HC Deb 20 November 1917 vol 99 cc1152-4

Whereupon Mr. SPEAKER, pursuant to the Order of the House, of the 12th February, proposed the Question, " That this House do now adjourn."

Major HUNT

I want to bring before the House the case of Lieut.-Colonel Browne. The Under-Secretary for War, whom I do not blame at all, told us that efficiency was a matter of opinion. I want to invite the opinion of the House of Commons on the question of the conduct of Colonel Browne during the War through which we are now passing. I would remind the House that Colonel Browne received the South African medal with five clasps, that he was at the front in France for thirty-two months —about eighteen months of that time as commanding officer—and that he was wounded two or three times. Service members will recognise the enormous strain this must have been on any man. The hon. Member who first took up this case and then turned it over to me was very strongly of the opinion that Colonel Browne at the time was suffering temporarily from shell shock. I went into the case very carefully with a well-known brigadier who has made study of military law, and his opinion was most distinctly that even if colonel Browne's record had not been half as good as it was, he should have been sent home to a medical hoard, and then he would have had a chance of getting six months at home. I have only time to read the recommendations of one general as to Colonel Browne's efficiency and he is a Guardsman, very well known to be very strong on discipline. The first remendations have been sent to the War office for confirmation, and they have not been disputed. It would be very difficult indeed for any officer to have a better record than Colonel Browne had in the War until he went into Colonel McCalmont's Division—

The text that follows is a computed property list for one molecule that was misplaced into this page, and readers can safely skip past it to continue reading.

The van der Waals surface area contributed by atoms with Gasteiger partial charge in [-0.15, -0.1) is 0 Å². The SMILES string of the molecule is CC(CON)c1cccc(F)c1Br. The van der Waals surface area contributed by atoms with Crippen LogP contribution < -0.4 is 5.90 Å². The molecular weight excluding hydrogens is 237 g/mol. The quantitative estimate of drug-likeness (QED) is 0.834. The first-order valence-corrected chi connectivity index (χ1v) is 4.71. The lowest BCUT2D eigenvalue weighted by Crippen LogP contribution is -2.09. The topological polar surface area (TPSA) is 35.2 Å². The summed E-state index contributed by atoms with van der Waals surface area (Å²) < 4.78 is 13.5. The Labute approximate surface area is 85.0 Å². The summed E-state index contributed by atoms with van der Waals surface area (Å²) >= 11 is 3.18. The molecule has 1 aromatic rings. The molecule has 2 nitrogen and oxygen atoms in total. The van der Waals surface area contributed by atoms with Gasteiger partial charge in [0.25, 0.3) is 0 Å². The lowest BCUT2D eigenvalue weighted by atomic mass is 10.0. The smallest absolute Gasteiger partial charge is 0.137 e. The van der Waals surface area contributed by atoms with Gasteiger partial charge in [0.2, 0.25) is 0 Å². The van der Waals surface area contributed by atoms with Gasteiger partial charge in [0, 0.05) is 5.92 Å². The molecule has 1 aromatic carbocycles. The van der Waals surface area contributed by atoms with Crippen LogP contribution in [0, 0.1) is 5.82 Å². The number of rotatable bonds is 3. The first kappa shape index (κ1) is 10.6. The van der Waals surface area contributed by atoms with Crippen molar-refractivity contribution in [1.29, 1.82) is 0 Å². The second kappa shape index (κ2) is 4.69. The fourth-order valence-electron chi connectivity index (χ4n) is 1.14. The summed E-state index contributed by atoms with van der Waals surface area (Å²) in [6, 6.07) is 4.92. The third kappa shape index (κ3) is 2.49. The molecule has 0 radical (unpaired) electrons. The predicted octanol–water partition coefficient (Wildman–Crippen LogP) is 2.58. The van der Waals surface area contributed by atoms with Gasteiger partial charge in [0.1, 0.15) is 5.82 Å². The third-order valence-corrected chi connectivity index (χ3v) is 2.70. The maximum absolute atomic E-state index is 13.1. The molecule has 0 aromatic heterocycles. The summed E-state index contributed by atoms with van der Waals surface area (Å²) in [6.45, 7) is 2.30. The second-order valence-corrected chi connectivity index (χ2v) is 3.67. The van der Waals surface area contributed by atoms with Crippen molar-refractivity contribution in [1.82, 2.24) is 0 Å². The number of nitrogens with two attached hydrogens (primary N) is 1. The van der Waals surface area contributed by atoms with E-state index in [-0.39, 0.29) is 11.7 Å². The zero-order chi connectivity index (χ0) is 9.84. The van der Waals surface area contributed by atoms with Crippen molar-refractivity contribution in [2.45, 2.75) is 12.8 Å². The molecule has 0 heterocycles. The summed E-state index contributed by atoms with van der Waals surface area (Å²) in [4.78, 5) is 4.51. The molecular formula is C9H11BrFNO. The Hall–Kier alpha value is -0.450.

Notice taken that forty Members were not present: House counted and, forty members not being present,

The House was adjourned at Seven minutes after Eleven o'clock.